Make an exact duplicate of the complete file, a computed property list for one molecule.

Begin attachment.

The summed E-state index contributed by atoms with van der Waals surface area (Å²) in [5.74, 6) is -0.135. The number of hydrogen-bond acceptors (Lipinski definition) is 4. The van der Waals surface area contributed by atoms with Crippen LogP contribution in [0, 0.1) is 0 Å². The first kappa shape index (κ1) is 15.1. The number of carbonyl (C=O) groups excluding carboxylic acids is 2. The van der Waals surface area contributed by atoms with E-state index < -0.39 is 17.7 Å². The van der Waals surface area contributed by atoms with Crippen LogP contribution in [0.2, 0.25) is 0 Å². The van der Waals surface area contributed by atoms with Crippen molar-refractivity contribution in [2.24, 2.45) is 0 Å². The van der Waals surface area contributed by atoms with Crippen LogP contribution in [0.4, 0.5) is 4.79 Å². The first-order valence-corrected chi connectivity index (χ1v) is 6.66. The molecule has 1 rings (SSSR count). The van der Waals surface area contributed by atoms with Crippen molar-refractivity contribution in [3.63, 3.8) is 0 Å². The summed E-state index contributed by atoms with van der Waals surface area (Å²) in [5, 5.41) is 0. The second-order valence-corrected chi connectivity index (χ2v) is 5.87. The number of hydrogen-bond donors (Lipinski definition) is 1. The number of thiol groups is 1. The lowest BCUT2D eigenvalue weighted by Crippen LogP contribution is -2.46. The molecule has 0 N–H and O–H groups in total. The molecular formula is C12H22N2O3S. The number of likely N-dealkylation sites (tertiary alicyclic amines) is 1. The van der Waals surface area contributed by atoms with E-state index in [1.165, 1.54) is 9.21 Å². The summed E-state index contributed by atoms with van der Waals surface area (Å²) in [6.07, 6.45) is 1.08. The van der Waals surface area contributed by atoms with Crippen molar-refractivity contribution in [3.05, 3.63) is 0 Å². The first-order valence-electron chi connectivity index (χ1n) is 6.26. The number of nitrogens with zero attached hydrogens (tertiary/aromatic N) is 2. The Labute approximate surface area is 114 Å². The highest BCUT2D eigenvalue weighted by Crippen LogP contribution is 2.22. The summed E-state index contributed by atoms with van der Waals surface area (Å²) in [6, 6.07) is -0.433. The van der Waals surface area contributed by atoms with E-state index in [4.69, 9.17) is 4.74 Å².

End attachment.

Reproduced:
The summed E-state index contributed by atoms with van der Waals surface area (Å²) in [5.74, 6) is -0.135. The number of hydrogen-bond acceptors (Lipinski definition) is 4. The van der Waals surface area contributed by atoms with Crippen LogP contribution in [0, 0.1) is 0 Å². The first kappa shape index (κ1) is 15.1. The number of carbonyl (C=O) groups excluding carboxylic acids is 2. The van der Waals surface area contributed by atoms with E-state index < -0.39 is 17.7 Å². The van der Waals surface area contributed by atoms with Crippen LogP contribution in [0.2, 0.25) is 0 Å². The van der Waals surface area contributed by atoms with Crippen molar-refractivity contribution in [2.24, 2.45) is 0 Å². The van der Waals surface area contributed by atoms with Crippen LogP contribution in [0.4, 0.5) is 4.79 Å². The first-order valence-corrected chi connectivity index (χ1v) is 6.66. The molecule has 1 rings (SSSR count). The van der Waals surface area contributed by atoms with Crippen molar-refractivity contribution in [3.63, 3.8) is 0 Å². The summed E-state index contributed by atoms with van der Waals surface area (Å²) in [5, 5.41) is 0. The second-order valence-corrected chi connectivity index (χ2v) is 5.87. The number of hydrogen-bond donors (Lipinski definition) is 1. The number of thiol groups is 1. The lowest BCUT2D eigenvalue weighted by Crippen LogP contribution is -2.46. The molecule has 0 N–H and O–H groups in total. The molecular formula is C12H22N2O3S. The number of likely N-dealkylation sites (tertiary alicyclic amines) is 1. The van der Waals surface area contributed by atoms with E-state index in [1.165, 1.54) is 9.21 Å². The summed E-state index contributed by atoms with van der Waals surface area (Å²) in [6.07, 6.45) is 1.08. The van der Waals surface area contributed by atoms with Crippen molar-refractivity contribution in [3.05, 3.63) is 0 Å². The first-order valence-electron chi connectivity index (χ1n) is 6.26. The number of nitrogens with zero attached hydrogens (tertiary/aromatic N) is 2. The Labute approximate surface area is 114 Å². The highest BCUT2D eigenvalue weighted by Crippen LogP contribution is 2.22. The summed E-state index contributed by atoms with van der Waals surface area (Å²) in [6, 6.07) is -0.433. The van der Waals surface area contributed by atoms with E-state index in [4.69, 9.17) is 4.74 Å².